There are plenty of played-out, tired clichés when it comes to smoking weed. It doesn’t turn everyone who smokes a joint into a lazy, unemployable dirtbag. It doesn’t mean you automatically love the smell of patchouli. You may not immediately want a bag of chips. But, in the broadest of terms, weed does tend to bring out the delightfully weird in many people. More often than not, these are just extensions of things we already enjoy. If you enjoy hot showers while sober, weed may just extend that hot shower to 45 minutes and add a blasting of Outkast’s Aquemini.
In a new campaign from the government of Ontario, the Canadian province is simply aiming to remind people that just because they’re not super high, it’s still not okay to drive. The new ads, created by McCann Canada and directed by The Perlorian Brothers, zoom in on the quirks of “barely high.”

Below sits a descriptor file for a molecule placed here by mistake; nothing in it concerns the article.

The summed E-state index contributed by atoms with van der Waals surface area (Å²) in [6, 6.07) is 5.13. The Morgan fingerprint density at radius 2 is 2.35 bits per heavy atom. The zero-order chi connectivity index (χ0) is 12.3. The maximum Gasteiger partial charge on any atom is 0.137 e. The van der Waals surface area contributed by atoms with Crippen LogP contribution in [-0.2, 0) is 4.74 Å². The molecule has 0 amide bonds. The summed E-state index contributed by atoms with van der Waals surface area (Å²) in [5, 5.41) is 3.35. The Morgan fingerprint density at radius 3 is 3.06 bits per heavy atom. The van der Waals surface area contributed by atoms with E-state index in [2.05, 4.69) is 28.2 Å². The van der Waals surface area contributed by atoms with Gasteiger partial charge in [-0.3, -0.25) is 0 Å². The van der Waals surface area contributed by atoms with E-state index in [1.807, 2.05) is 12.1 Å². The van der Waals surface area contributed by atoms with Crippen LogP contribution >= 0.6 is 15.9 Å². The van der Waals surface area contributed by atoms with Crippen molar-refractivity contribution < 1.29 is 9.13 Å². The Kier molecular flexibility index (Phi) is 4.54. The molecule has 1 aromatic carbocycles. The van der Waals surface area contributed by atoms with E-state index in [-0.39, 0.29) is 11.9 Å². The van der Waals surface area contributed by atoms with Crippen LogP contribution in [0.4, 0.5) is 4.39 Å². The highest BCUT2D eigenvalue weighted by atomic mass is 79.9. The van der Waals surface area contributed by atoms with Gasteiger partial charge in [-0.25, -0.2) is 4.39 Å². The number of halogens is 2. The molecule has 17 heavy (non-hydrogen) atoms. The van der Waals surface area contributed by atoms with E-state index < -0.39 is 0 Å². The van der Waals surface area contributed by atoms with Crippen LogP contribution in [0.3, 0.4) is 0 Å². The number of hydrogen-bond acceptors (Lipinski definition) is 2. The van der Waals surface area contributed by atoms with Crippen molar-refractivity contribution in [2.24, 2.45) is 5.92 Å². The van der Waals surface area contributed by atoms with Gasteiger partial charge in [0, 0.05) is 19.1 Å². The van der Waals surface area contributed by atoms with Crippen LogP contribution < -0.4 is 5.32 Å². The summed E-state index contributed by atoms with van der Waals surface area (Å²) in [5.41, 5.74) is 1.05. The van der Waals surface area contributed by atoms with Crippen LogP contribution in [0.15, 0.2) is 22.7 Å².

The legalization of recreational weed use in Canada last October normalized the once-illegal drug, but it also required the government to balance that with usage warnings like those for gambling and drunk driving. However, with either gambling or drunk driving, we rarely see the use of humor in the warning of serious consequences. Less finger-wag scolding, more pragmatic fellow stoner.
While we’ve been accustomed to drunk-driving PSAs for more than a generation, driving-high warnings are relatively new. Most have relied on the soft power of stoner clichés and humor like this to get the point across (like this 2014 Colorado campaign), avoiding the harsher light of the “This is your brain on drugs”-era scare tactics.
Which approach works better? Whatever side of the PSA persuasion fence you sit on, it’s worth comparing any new entry to perhaps the most jarring driving-while-high warning ever made, by Australia’s Transit Accident Commission back in 2011.